Dealer Computer Services, Inc. v. Fullers' White Mountain Motors, Inc. et al

Filing 88

ORDER granting in part and denying in part 70 Defendants' Motion for Summary Judgment. It is ordered granting summary judgment to Defendants on Counts I, III, & IV. It is ordered denying summary judgment on Count II. IT IS FURTHER ORDERED gran ting in part and denying in part 72 Plaintiff's Motion for Partial Summary Judgment. It is ordered granting Plaintiff's motion for summary judgment on Defendants' Counterclaim for Breach of Contract. It is ordered denying Plaintiffs motion for summary judgment on liability for Plaintiff's Count II. Signed by Judge James A Teilborg on 10/16/08.(LSP)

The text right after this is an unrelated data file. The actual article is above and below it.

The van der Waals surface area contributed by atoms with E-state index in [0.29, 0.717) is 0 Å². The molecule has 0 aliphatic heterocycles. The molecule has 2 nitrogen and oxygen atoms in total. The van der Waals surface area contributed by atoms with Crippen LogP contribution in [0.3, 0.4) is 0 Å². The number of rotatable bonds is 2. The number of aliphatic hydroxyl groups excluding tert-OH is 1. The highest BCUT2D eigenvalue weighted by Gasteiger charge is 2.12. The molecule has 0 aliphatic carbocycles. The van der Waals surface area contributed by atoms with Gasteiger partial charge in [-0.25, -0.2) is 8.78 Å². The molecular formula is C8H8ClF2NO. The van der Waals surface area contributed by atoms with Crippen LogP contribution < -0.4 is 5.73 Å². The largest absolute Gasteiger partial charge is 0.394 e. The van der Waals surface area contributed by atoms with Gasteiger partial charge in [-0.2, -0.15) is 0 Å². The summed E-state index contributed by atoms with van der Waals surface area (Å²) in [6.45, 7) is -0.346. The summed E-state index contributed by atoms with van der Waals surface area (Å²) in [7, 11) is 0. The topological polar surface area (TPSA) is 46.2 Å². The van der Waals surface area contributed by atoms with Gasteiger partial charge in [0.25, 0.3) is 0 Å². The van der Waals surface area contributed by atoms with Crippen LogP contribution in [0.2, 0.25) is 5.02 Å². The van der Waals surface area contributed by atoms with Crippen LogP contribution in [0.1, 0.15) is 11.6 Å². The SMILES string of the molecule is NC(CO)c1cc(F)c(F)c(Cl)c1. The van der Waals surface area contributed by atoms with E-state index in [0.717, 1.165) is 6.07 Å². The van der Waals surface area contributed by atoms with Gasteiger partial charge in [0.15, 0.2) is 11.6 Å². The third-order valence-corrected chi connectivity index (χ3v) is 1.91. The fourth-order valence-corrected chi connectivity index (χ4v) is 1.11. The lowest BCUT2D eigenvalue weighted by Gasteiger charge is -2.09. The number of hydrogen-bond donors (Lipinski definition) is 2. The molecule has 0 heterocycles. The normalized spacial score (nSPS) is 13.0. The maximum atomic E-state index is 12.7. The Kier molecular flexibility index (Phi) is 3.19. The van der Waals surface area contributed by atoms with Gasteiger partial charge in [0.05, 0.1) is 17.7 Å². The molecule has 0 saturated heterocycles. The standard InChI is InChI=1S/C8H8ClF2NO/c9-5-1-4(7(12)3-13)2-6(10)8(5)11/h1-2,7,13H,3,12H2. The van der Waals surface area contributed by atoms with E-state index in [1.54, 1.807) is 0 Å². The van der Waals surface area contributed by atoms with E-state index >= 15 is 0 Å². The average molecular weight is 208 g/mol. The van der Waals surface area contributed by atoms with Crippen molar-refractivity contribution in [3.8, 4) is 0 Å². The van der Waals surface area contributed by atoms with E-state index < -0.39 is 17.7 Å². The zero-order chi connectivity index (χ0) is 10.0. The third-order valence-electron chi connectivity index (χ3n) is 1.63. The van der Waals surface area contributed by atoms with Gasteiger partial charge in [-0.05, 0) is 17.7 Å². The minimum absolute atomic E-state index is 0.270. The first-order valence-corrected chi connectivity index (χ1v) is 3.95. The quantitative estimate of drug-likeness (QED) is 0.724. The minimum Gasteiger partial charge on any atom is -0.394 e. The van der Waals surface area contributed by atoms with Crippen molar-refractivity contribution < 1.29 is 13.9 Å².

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1 2 3 4 5 6 7 8 9 10 11 12 13 14 15 16 17 18 19 20 21 22 23 24 25 26 27 28 WO IN THE UNITED STATES DISTRICT COURT FOR THE DISTRICT OF ARIZONA ) ) ) Plaintiff, ) ) vs. ) ) Fullers' White Mountain Motors, Inc., et) ) al., ) ) Defendants. ) ) Dealer Computer Services, Inc., No. CV07-00748-PCT-JAT ORDER Pending before the Court are Defendants' Motion for Summary Judgment (Doc. #70) and Plaintiff's Motion for Partial Summary Judgment (Doc. #72). The Court now rules on the motions. I. BACKGROUND Universal Computer Services ("UCS") is a network of affiliated companies that provides computer systems to car dealerships. (Plaintiffs' Statement of Facts in Support of Plaintiff's Motion for Partial Summary Judgment "PSOF," Doc. #73, 2). UCS provides a suite of services that include various inventory functions and communications from dealer to manufacturer. (Doc. #1 at 3). Plaintiff Dealer Computer Services, Inc. ("DCS"), an affiliated company of UCS, sold Computerized Publications Display ("CPD"), an electronic parts catalog. (Doc. #73, PSOF 4). In late 2006, UCS acquired Reynolds & Reynolds, a company that also develops and sells computer systems to car dealers. (Doc. #73, PSOF 5). 1 2 3 4 5 6 7 8 9 10 11 12 13 14 15 16 17 18 19 20 21 22 23 24 25 26 27 28 Defendant Randy Fuller owned and operated Fullers' White Mountain Motors, Inc., a car dealership in Arizona, and is a former client of UCS. (Doc. #73, PSOF 6&7 ). In early 2000, Mr. Fuller, on behalf of Fuller's White Mountain, entered into two contracts to purchase CPD software upgrades from DCS. (Doc. #73, PSOF 8). In 2002, Fuller's White Mountain stopped paying DCS the monthly fee under one of its CPD contracts. (Doc. #73, PSOF 14). DCS compelled arbitration in Arizona for breach of contract (Doc. #73, PSOF 15). In turn, Mr. Fuller asserted that DCS had breached the contract by not suppling a Pentium processor. (Doc. #73, PSOF 16). The arbitrator ruled in favor of DCS, finding that Fuller's White Mountain had breached the contract, not DCS. (Doc. #73, PSOF 17). Mr. Fuller has testified that he is still angry and upset with DCS over the arbitration. (Doc. #73, PSOF 20). Dealer Magazine is car dealership print magazine. (Doc. #73, PSOF 21). More than 20,000 general managers and dealership owners receive a copy of the magazine each month. (Doc. #73, PSOF 22). As a companion to the print publication, Dealer Magazine also offers an online forum located at the following Uniform Resource Locator Internet address: http://www.dealer-magazine.com/forum ("Dealer Magazine Forum"). (Doc. #73, PSOF 24). Mr. Fuller is a user of Dealer Magazine Forum and his user handle is "Select Dealer." (Doc. #73, PSOF 25). Plaintiff brought this litigation based on messages that Mr. Fuller posted on the Dealer Magazine Forum. On July 1, 2006, Mr. Fuller posted the following message on the forum: UCS is a piece of brown stinky stuff that comes from the back end or [sic] a camel . . . . Of the "big 3" . . . UCS comes in fourth. But as for the company and their management . . . They make Enron look like school boy pikers. Offensive contracts and over-inflated charges are just the tip of the iceberg with these folks. Going out of business would be too gentle for them. . . . they need jail time. (Doc. #73, PSOF 26). Mr. Fuller admits he posted those comments. (Doc. #73, PSOF 27). Also on July 1, 2006, Fuller posted another statement about UCS on the forum: "UCS has lied and cheated their way into dealerships for years." (Doc. #73, PSOF 33). Mr. Fuller -2- 1 2 3 4 5 6 7 8 9 10 11 12 13 14 15 16 17 18 19 20 21 22 23 24 25 26 27 28 admits he posted that comment to the forum. (Doc. #73, PSOF 32). On August 18, 2006, Mr. Fuller made still more comments about UCS on the forum: UCS is buying R&R (Brockman is putting up $1 billion of the $2.8 billion) therefore you can expect that R&R will be run like the UCS of old . . . rip off their heads and sh*t down their necks will be the rule of the day. *** R&R is in trouble with a marriage to Brockman and his den of thieves. They will defraud the entire industry just as they defrauded Ford dealer's [sic] all of these years. (Doc. #73, PSOF 35). Mr. Fuller admits that he posted this message. (Doc. #73, PSOF 36). On August 30, 2006, Plaintiff's outside counsel drafted and sent a letter to Mr. Fuller requesting that he retract the statements he had made on the forum and apologize. (Doc. #73, PSOF 41). The letter reads in relevant part: USC hereby demands that you retract these disparaging statements in full with an apology for making the statements within five (5) days of the date of this letter. If no retraction is forthcoming, USC will seek all available legal remedies against you and your companies. (Doc. # 37-2, Ex. 1). Mr. Fuller did not have any discussions with UCS or its counsel regarding the letter. (Doc. #73, PSOF 43). On September 4, 2006, Mr. Fuller posted the following two statements on the forum: 1) "It seems that I have offended the sensibilities of Mr. Brokeman [sic] and his attorney, John C. Allen. I do apologize for hurthing [sic] their feelings and I retact [sic] those particular statements, or any other that might be considered offensive. I sometimes get carried away with my passion for UCS and make inappropriate remarks." (Doc. #73, PSOF 43), and 2) "It seems that I have offended the sensibilities of Mr. Brokeman [sic] and his attorney, John C. Allen by stating in my May 4th post that "UCS had lied and cheated their way into dealerships for years. I do apologize for hurthing [sic] their feelings and I retact [sic] that particular statements [sic] or any other that might be considered offensive. I -3- 1 2 3 4 5 6 7 8 9 10 11 12 13 14 15 16 17 18 19 20 21 22 23 24 25 26 27 28 sometimes get carried away with my passion for UCS and make inappropriate remarks." (Doc. #73, PSOF 44). On April 9, 2007, DCS, d/b/a UCS, filed a Complaint arising from "allegedly defamatory statements made by [Fuller] on an internet . . . forum." (Doc. # 35 at pp. 12). The Complaint alleges libel, libel per se, business disparagement, and tortious interference with prospective contractual relationships. (Doc. # 1 at pp. 2, 45). On September 6, 2007, Defendants amended their Answer to include a counterclaim for breach of contract regarding Plaintiff's counsel's letter. (Doc. # 28 at pp. 68). Defendants have filed a Motion for Summary Judgment (Doc. #70) on all counts. And Plaintiff has filed a Motion for Partial Summary Judgment (Doc. #72) on liability for its libel per se claim and for summary judgment on Defendants' counterclaim for breach of contract. II. LEGAL STANDARD Summary judgment is appropriate when "the pleadings, depositions, answers to interrogatories, and admissions on file, together with affidavits, if any, show that there is no genuine issue as to any material fact and that the moving party is entitled to summary judgment as a matter of law." Fed. R. Civ. P. 56(c). Thus, summary judgment is mandated, "...against a party who fails to make a showing sufficient to establish the existence of an element essential to that party's case, and on which that party will bear the burden of proof at trial." Celotex Corp. v. Catrett, 477 U.S. 317, 322 (1986). Initially, the movant bears the burden of pointing out to the Court the basis for the motion and the elements of the causes of action upon which the non-movant will be unable to establish a genuine issue of material fact. Id. at 323. The burden then shifts to the non-movant to establish the existence of material fact. Id. The non-movant "must do more than simply show that there is some metaphysical doubt as to the material facts" by "com[ing] forward with `specific facts showing that there is a genuine issue for trial.'" Matsushita Elec. Indus. Co. v. Zenith Radio Corp., 475 U.S. 574, 586-87 (1986) (quoting -4- 1 2 3 4 5 6 7 8 9 10 11 12 13 14 15 16 17 18 19 20 21 22 23 24 25 26 27 28 Fed. R. Civ. P. 56(e)). A dispute about a fact is "genuine" if the evidence is such that a reasonable jury could return a verdict for the nonmoving party. Anderson v. Liberty Lobby, Inc., 477 U.S. 242, 248 (1986). The non-movant's bare assertions, standing alone, are insufficient to create a material issue of fact and defeat a motion for summary judgment. Id. at 247-48. However, in the summary judgment context, the Court construes all disputed facts in the light most favorable to the non-moving party. Ellison v. Robertson, 357 F.3d 1072, 1075 (9th Cir. 2004). III. ANALYSIS AND CONCLUSION A. Business Disparagement and Tortious Interference Defendants move for summary judgment on Plaintiff's Counts III and IV for Business Disparagement and for Tortious Interference with Prospective Contractual Relationships. In its response to the motion, Plaintiff concedes that it does not have any evidence to support those Counts. (Doc. #77, p. 2 n.1). The Court therefore grants summary judgment to Defendants on Counts III and IV of the Complaint. B. Libel and Libel Per Se Count I of Plaintiff's Complaint is for libel, and Count II is for libel per se. A defamation action compensates damage to reputation or good name caused by the publication of false information. Godbehere v. Phoenix Newspapers, Inc., 783 P.2d 781, 787 (Ariz. 1989). The law of defamation encompasses both libel and slander. Boswell v. Phoenix Newspapers, Inc., 730 P.2d 178, 183 n.4 (Ariz. Ct. App. 1985), approved as supplemented by Boswell v. Phoenix Newspapers, Inc., 730 P.2d 186 (Ariz. 1986). Libel is a written or visual defamation, and slander is an oral defamation. Boswell, 730 P.2d at 183 n.4. In Arizona, written or visual communications that on their face falsely tend to impeach one's honesty, integrity, or reputation are libel per se. Id. And communications that are defamatory only by considering extrinsic information are considered libel per quod. Id. In order to recover for libel per quod, a plaintiff must plead and prove special, lost profit damages. Ilitzky v. Goodman, 112 P.2d 860, 862 (Ariz. 1941); see also Modla v. Parker, 495 -5- 1 2 3 4 5 6 7 8 9 10 11 12 13 14 15 16 17 18 19 20 21 22 23 24 25 26 27 28 P.2d 494, 496 (Ariz. Ct. App. 1972) ("As a general rule, slander Per quod is not actionable unless special damages are pleaded and proved."). 1. Libel While Plaintiff may have adduced sufficient evidence to create an issue of fact on actual, or loss of reputation, damages it has not created an issue of fact as to special, or lost profit, damages. Because without special damages Plaintiff can recover only on a libel per se theory, the Court will grant summary judgment to Defendants on Count I of the Complaint. The Court therefore must determine whether Defendants or Plaintiff or neither party is entitled to summary judgment on Plaintiff's libel per se claim. 2. Libel Per Se In order to prevail on its claim for libel per se, Plaintiff must prove that Mr. Fuller published a false, defamatory statement concerning Plaintiff to a third party and fault by Mr. Fuller. Boswell, 730 P.2d at 183. The level of fault that Plaintiff must prove depends on Plaintiff's status as a public or private figure1 and whether Mr. Fuller's comments were on a topic of public concern. Those same factors also influence the type of proof required for certain damages. In support of their motion for summary judgment on Plaintiff's libel and libel per se claims, Defendants argue: Plaintiff has not proved special damages or actual harm; Mr. Fuller's statements are absolutely privileged under the First Amendment as pure opinions; and Plaintiff cannot prove actual malice as required both by Arizona Revised Statutes section 12-653.02 and by Plaintiff's status as a public figure. In addition, in response to Plaintiff's Motion for Partial Summary Judgment, Defendants argue that Mr. Fuller's statements were privileged. The Court will address these arguments in the order presented by Defendants. The level of fault required in Arizona when the plaintiff is a private person is either: 1) knowledge of falsity; 2) reckless disregard of truth or falsity; or 3) negligence with regard to truth or falsity. Boswell, 730 P.2d at 180; see also Rowland v. Union Hills Country Club, 757 P.2d 105, 110 (Ariz. Ct. App. 1988). -6- 1 1 2 3 4 5 6 7 8 9 10 11 12 13 14 15 16 17 18 19 20 21 22 23 24 25 26 27 28 a. Damages Defendants first argue that Plaintiff did not suffer pecuniary loss to its business as a result of the alleged defamation and therefore Plaintiff cannot recover on its libel/libel per se claims. More generally, Defendants argue that all libel actions require proof of actual injury, which Plaintiff has not demonstrated. As stated earlier in this Order, the Court agrees that Plaintiff has not proven special, pecuniary, i.e. lost profit, damages. Consequently, Plaintiff cannot pursue a libel per quod cause of action. Although the Court doubts the wisdom of retaining the libel per se/libel per quod dichotomy, Arizona courts have done so. See, e.g. Boswell, 730 P.2d at 183 n.4. The Court therefore cannot allow Plaintiff to pursue relief for the Enron comment. Mr. Fuller's Enron comment is libel per quod because the comment requires consideration of extrinsic evidence (knowledge of the Enron scandal and the violations involved therein) to ascertain its libelous meaning. But none of the other comments made by Mr. Fuller fall under this category, and, hence, are potentially actionable. Plaintiff does not need to plead or prove special damages to recover under libel per se. In fact, under the common law, damages were presumed for libel per se. Boswell, 730 P.2d at 188 ("[U]nder common law, if a publication was libelous per se, plaintiff did not have to allege or prove either actual or special damages; general damage was presumed and could be awarded absent proof of any specific injury") (internal citations omitted). Subsequent Supreme Court first amendment cases have eliminated the presumption of damages in many circumstances. See, e.g., Gertz v. Robert Welch, Inc., 418 U.S. 323, 349 (1974). For instance, if a plaintiff is a public official, New York Times v. Sullivan, 376 U.S. 254 (1964), or public figure, Curtis Publ'g Co. v. Butts, 388 U.S. 130 (1967), he or she must prove that the defendant acted with actual malice to recover anything. Even if a plaintiff is a private individual, if the defamation involves matters of public concern, the plaintiff cannot recover presumed or punitive damages absent proof of actual malice. Boswell, 730 P.2d at 196 (citing Dun & Bradstreet, Inc. v. Greenmoss Builders, Inc., 472 U.S. 749 (1985)). But -7- 1 2 3 4 5 6 7 8 9 10 11 12 13 14 15 16 17 18 19 20 21 22 23 24 25 26 27 28 if the plaintiff is a private figure and the speech is of solely private concern, then the plaintiff can recover presumed and punitive damages without proving actual malice. Dun & Bradstreet, 472 U.S. at 763; Dombey v. Phoenix Newspapers, 724 P.2d 562, 567 (Ariz. 1986). The courts have not given much guidance regarding when speech involves matters of public concern. The Supreme Court has stated that courts should consider the speech's content, form and context as revealed by the whole record. Dun & Bradstreet, 724 P.2d at 761. In Dun & Bradstreet, the Supreme Court indicated that if the speech implicated a strong interest in the free flow of commercial information, it might constitute a matter of public concern. The Court finds that given the potentially large audience of the comments and the interest in promoting the free flow of commercial information (albeit of suspect value), Mr. Fuller's comments touched on matters of public concern. Because Mr. Fuller's comments touched on matters of public concern, Plaintiff cannot recover presumed or punitive damages absent proof of actual malice. Boswell, 730 P.2d at 196. But Plaintiff can recover any actual or general damages, for example, damages to its reputation. Gertz, 418 U.S. at 349-50. Actual malice requires clear and convincing proof that the defendant made the false statement with knowledge that it was false or with reckless disregard for whether it was false. Dombey, 724 P.2d at 573. The Court determines in the first instance as a matter of law whether the evidence in a defamation case sufficiently supports a finding of actual malice. Milkovich v. Lorain Journal Co., 497 U.S. 1, 17 (1990). Although this somewhat puts the cart before the horse,2 the Court finds that the evidence supports submitting the question of actual malice to the jury. While Mr. Fuller accused Plaintiff of defrauding Ford dealers, Mr. Fuller has testified This finding presumes, as the Court later determines in this Order, that a reasonable hearer of Mr. Fuller's statements could have interpreted those comments as assertion of fact. The Court has attempted to address Defendants' arguments in the order Defendants presented them. -8- 2 1 2 3 4 5 6 7 8 9 10 11 12 13 14 15 16 17 18 19 20 21 22 23 24 25 26 27 28 that to his knowledge Plaintiff has never been indicted for criminal fraud. (Doc. #73, PSOF 29-30). Mr. Fuller has further testified that he is still "mad" at Plaintiff about the prior lawsuit. Plaintiff therefore might be entitled to presumed and punitive damages if the jury finds that Mr. Fuller acted with actual malice. But even if the jury finds Mr. Fuller did not act with actual malice, Plaintiff may still recover actual damages. "[A]ctual injury is not limited to out-of-pocket loss. Indeed, the more customary types of actual harm inflicted by defamatory falsehood include impairment of reputation and standing in the community, [and] there need be no evidence which assigns an actual dollar value to the injury." Gertz, 418 U.S. at 350. The Court finds that with the testimony of its owner and employees and the expert testimony, Plaintiff has at least created an issue of fact as to actual damages. Of course, at trial, Plaintiff must adequately support any request for actual damages with competent evidence. Id. The Court will not grant Defendants' Motion for Summary Judgment based on Plaintiff's based on a failure to prove damages. The Court finds that Plaintiff has created an issue of fact as to actual damages, and, moreover, that Plaintiff may not even need to prove any actual injury occurred. b. Privileged Opinion Defendants next argue that Mr. Fuller's comments are absolutely privileged under the first amendment as opinion. No separate constitutional privilege for "opinion" exists. Milkovich, 497 U.S. at 21; Unelko Corp. v. Rooney, 912 F.2d 1049, 1053 (9th Cir. 1990). Rather, the threshold question in libel suits is whether a reasonable fact finder could conclude that a statement implies an assertion of objective fact. Unelko, 912 F.2d at 1053; Yetman v. English, 811 P.2d 323, 329 (Ariz. 1991). The trial court first decides whether, under all the circumstances, a statement is capable of having a defamatory meaning. Yetman, 811 P.2d at 331. "The jury then decides whether the defamatory meaning of the statement was in fact conveyed." Id. (internal citations omitted). Only in the "clearest of cases" should a court find as a matter of law that comments either do or do not imply actual facts. Id. (internal -9- 1 2 3 4 5 6 7 8 9 10 11 12 13 14 15 16 17 18 19 20 21 22 23 24 25 26 27 28 citations omitted). If reasonable people might clearly give conflicting interpretations to comments, then the question should go to the fact finder. Id. (internal citations omitted). In order to determine whether a reasonable fact finder could conclude that a statement implies an assertion of objective fact, the Court will consider: whether Mr. Fuller used figurative or hyperbolic language that would negate the impression that he was seriously contending that Plaintiff had lied to and defrauded customers; whether the general tenor of his comments negates that impression; and whether the assertion that Plaintiff has committed a crime or otherwise deceived and defrauded its customers is susceptible of being proved true or false. Unelko, 912 F.2d at 1053. While Mr. Fuller certainly did use hyperbolic language, like "piece of brown stinky stuff" and "rip off their heads and sh*t down their throats," some of his other comments were not couched in loose, figurative, or hyperbolic language. See id. at 1054. For instance, the statements that "UCS has lied and cheated their way into dealerships for years," that "they need jail time," and that "R&R is in trouble with a marriage to Brockman and his den of thieves. They will defraud the entire industry just as they defrauded Ford dealer's all of these years," produces the impression that Plaintiff has lied to its customers, committed criminal acts, such as fraud, or has committed civil fraud. The general tenor of Mr. Fuller's comments does not negate the overall impression that Plaintiff has defrauded and deceived its customers. And the non-hyperbolic comments listed by the Court are susceptible of being proved true or false. Plaintiff could present evidence that no court has ever convicted it of criminal fraud and that no court or arbitrator has found it civilly liable for fraud or other deceptive practices. The Court finds that, under all the circumstances, Mr. Fuller's comments are capable of having a defamatory meaning. A reasonable fact finder could determine that his statements imply an assertion of objective fact. Because reasonable people could interpret Mr. Fuller's comments differently, the Court will leave the issue to the fact finder to decide. But the jury will be instructed that if they do not interpret the comments as asserting or - 10 - 1 2 3 4 5 6 7 8 9 10 11 12 13 14 15 16 17 18 19 20 21 22 23 24 25 26 27 28 implying actual fact, their verdict must be for Defendants. Yetman, 811 P.2d at 332-33. c. Actual Malice Defendants argue that Plaintiff has failed to prove actual malice as required by both Arizona Revised Statutes section 12-653.02 and by Plaintiff's status as a public figure. First, section 12-653.02 does not apply to this case. On its face, that section applies only to libel actions based on newspaper or magazine articles. A.R.S. 12-653.02 ("In an action for damages for the publication of a libel in a newspaper or magazine, or of a slander by radio or television broadcast, the plaintiff shall recover no more than special damages . . ., unless the plaintiff shall prove . . . actual malice."). Defendants are not members of the media. Nor did Mr. Fuller print his comments in a newspaper or magazine. The actual malice requirement of section 12-653.02 therefore does not apply. Second, Plaintiff DCS is not a public figure or a limited purpose public figure. A plaintiff can achieve "such pervasive fame or notoriety that he becomes a public figure for all purposes and in all contexts." Gertz, 418 U.S. at 351. Or a plaintiff may voluntarily inject himself or become drawn into a particular public controversy such that the plaintiff becomes a public figure for a limited range of issues. Id. A plaintiff who thrusts himself or his views into public controversy to influence others may become a limited purpose public figure. Dombey, 724 P.2d at 569. As Defendants concede (Doc. #84, p. 11), Plaintiff does not have such pervasive fame or notoriety that it is a pubic figure for all purposes. Nor have Defendants demonstrated that Plaintiff is a limited purpose public figure with regard to the comments made by Mr. Fuller. Defendants have not shown that a public controversy existed regarding UCS's purchase of R&R prior to Mr. Fuller's comments. See id. Nor have Defendants demonstrated that Plaintiff attempt to thrust its views upon the public in order to influence others. See id. Just because Plaintiff advertised to automobile dealerships does not necessarily make it a public figure. Antwerp Diamond Exchange of America, Inc. v. Better Business Bureau of Maricopa County, Inc., 637 P.2d 733, 737 (Ariz. 1981) (finding that the plaintiff's pervasive mail and - 11 - 1 2 3 4 5 6 7 8 9 10 11 12 13 14 15 16 17 18 19 20 21 22 23 24 25 26 27 28 telephone solicitations did not make it a public figure). And Defendants have not shown that Plaintiff has any special and continuing access to the media because of its status. See Dombey, 724 P.2d at 569. Defendants therefore have not demonstrated that Plaintiff is a limited purpose public figure. Third, even if Plaintiff were a limited purpose public figure and therefore had to prove actual malice, the Court has determined already that the evidence in this case could support a reasonable jury finding that Plaintiff has shown actual malice by clear and convincing evidence. Mr. Fuller accused Plaintiff of defrauding its customers. Yet he had never heard of Plaintiff being found guilty of or liable for fraud. This admission implies that he was at least reckless with regard to the truth of his comments. Mr. Fuller's continued anger with Plaintiff may have contributed to any recklessness. Thus, if the jury finds the comments were defamatory, it should then determine whether Mr. Fuller acted with actual malice in making the comments. d. Common Interest Privilege Certain qualified privileges may serve as defenses to an action for defamation. Green Acres Trust v. London, 688 P.2d 617, 620-21 (Ariz. 1984). One of those qualified privileges is the "common interest" privilege. Id. at 625. Whether a qualified privilege exists is a question of law for the court. Id. at 624. Defendants have the burden of proving that a qualified privilege applies. Id. ("Once a defendant demonstrates that a conditional privilege may apply . . . ."). Defendants did not raise the common interest privilege as a defense in their Amended Answer, although they did raise other defenses, such as retraction and lack of actual malice. (Doc. #28, at pp. 5-6). Nor did Defendants raise this defense in their Motion for Summary Judgment. Defendants first argued that the common interest privilege applies in their response to Plaintiff's Motion for Partial Summary Judgment (Doc. #75, pp.5-7). As the party with the burden on this issue, the Court finds that Defendants waived the common interest privilege defense by failing to raise it in their Amended Answer or in their Motion - 12 - 1 2 3 4 5 6 7 8 9 10 11 12 13 14 15 16 17 18 19 20 21 22 23 24 25 26 27 28 for Summary Judgment. Even if Defendants had properly raised the issue, the Court finds that the common interest privilege does not apply to this case. The common interest privilege arises if "one is entitled to learn from his associates what is being done in a matter in which he has an interest in common with them." Green Acres, 688 P.2d at 625 (quoting RESTATEMENT (SECOND) OF TORTS 596, comment c). The privilege applies in contexts like associates in a commercial enterprise, users of mercantile agencies, co-owners of property, or co-members of boards. Id. (internal citations omitted). "In these contexts, each participant in the association, group or organization depends on other participants to supply relevant information. Through the qualified privilege, courts facilitate the exchange of information by protecting statements about matters affecting the goals of that organization or group. Id. Defendants argue that the privilege applies here because each member of the Dealer Magazine forum relies on other participants to supply information regarding topics relevant to the operation of their businesses. First, Defendants have not demonstrated that the website is in any way restricted or password-protected. Presumably, anyone with access to the internet could read the posts on the forum, whether that person owned and operated a car dealership or not. Second, Defendants have not shown that even if "only" the 20,000 subscribers to Dealer Magazine visit the forum, those 20,000 members need the information on the forum in order to conduct their businesses. Undoubtedly, visitors to the website receive valuable information on occasion. But it does not follow that the visitors to the website need that information in order to run their businesses,3 nor that the visitors had an obligation to share information. See Miller v. Servicemaster by Rees, 851 P.2d 143, 145 (Ariz. Ct. App. 1992) (stating that in determining whether a qualified privilege applies, courts must determine if If that were true, how did car dealerships operate before the prevalence of the world wide web? - 13 - 3 1 2 3 4 5 6 7 8 9 10 11 12 13 14 15 16 17 18 19 20 21 22 23 24 25 26 27 28 an obligation to speak existed). The mere existence of a website where thousands of car dealership owners and members of the public can exchange information does not create the sort of close association or group contemplated by the common interest privilege. Mr. Fuller's comments therefore are not qualifiedly privileged. e. Plaintiff's Motion for Partial Summary Judgment Plaintiff has moved for partial summary judgment on the issue of liability for libel per se. Because the Court has held in this Order that material issues of fact remain as to whether Mr. Fuller's comments implied assertions of fact, whether Mr. Fuller acted with actual malice, and regarding what, if any, damages Plaintiff suffered, the Court will deny Plaintiff's motion for judgment as a matter of law on liability.4 C. Counterclaim for Breach of Contract In their counterclaim for breach of contract, Defendants argue that the August 30, 2006 demand letter sent by Plaintiff's lawyer to Mr. Fuller constituted a binding contract, which Plaintiff breached by suing Defendants. That letter read, USC hereby demands that you retract these disparaging statements in full with an apology for making the statements within five (5) days of the date of this letter. If no retraction is forthcoming, USC will seek all available legal remedies against you and your companies. (Doc. # 37-2, Ex. 1). There are no material factual disputes regarding the contents of the letter or the basis for the breach of contract claim. In order for an enforceable contract to exist, there must be an offer, an acceptance, consideration, and sufficient specification of terms such that the obligations involved can be Plaintiff asserts that it has the burden of proving the falsity of the statements because Mr. Fuller's comments were on a topic of public concern. Plaintiff cites Unelko, 912 F.2d at 1056 for this proposition. The Court believes it is at least possible that that requirement applies only where the defendant is a media defendant. But because Plaintiff concedes it has that burden, the Court will hold Plaintiff to it at trial. - 14 - 4 1 2 3 4 5 6 7 8 9 10 11 12 13 14 15 16 17 18 19 20 21 22 23 24 25 26 27 28 ascertained. Savoca Masonry Co. v. Homes and Son Constr. Co., 542 P.2d 817, 819 (Ariz. 1975). Defendants' breach of contract claim fails at the first requirement for contract. The demand letter's threat to sue Defendants if they did not issue a retraction and an apology does not constitute a binding offer not to sue them if they did issue a retraction. The demand letter simply cannot be construed as a binding promise not to sue.5 Although Defendants did not plead it as a separate count in their counterclaim, they also argue that they should recover under a theory of promissory estoppel. Promissory estoppel can serve as a substitute for consideration,6 but the lack or presence of consideration does not matter if no binding promise has been made. Because Plaintiff did not make a binding offer not to sue, no contract existed and Plaintiff is entitled to summary judgment on Defendants' counterclaim. Accordingly, IT IS ORDERED GRANTING in part and DENYING in part Defendants' Motion for Summary Judgment (Doc. #70). It is ordered granting summary judgment to Defendants on Counts I, III, & IV. It is ordered denying summary judgment on Count II. IT IS FURTHER ORDERED GRANTING in part and DENYING in part Plaintiff's Motion for Partial Summary Judgment (Doc. #72). It is ordered granting Plaintiff's motion for summary judgment on Defendants' Counterclaim for Breach of Contract. It is ordered denying Plaintiff's motion for summary judgment on liability for Plaintiff's Count II. DATED this 16th day of October, 2008. Surely Defendants do not argue that if Mr. Fuller had not printed a retraction, Plaintiff would have been contractually obligated to sue them? If that is not true, then how could the converse be true? 6 5 Schade v. Diethrich, 760 P.2d 1050, 1060 (Ariz. 1988). - 15 -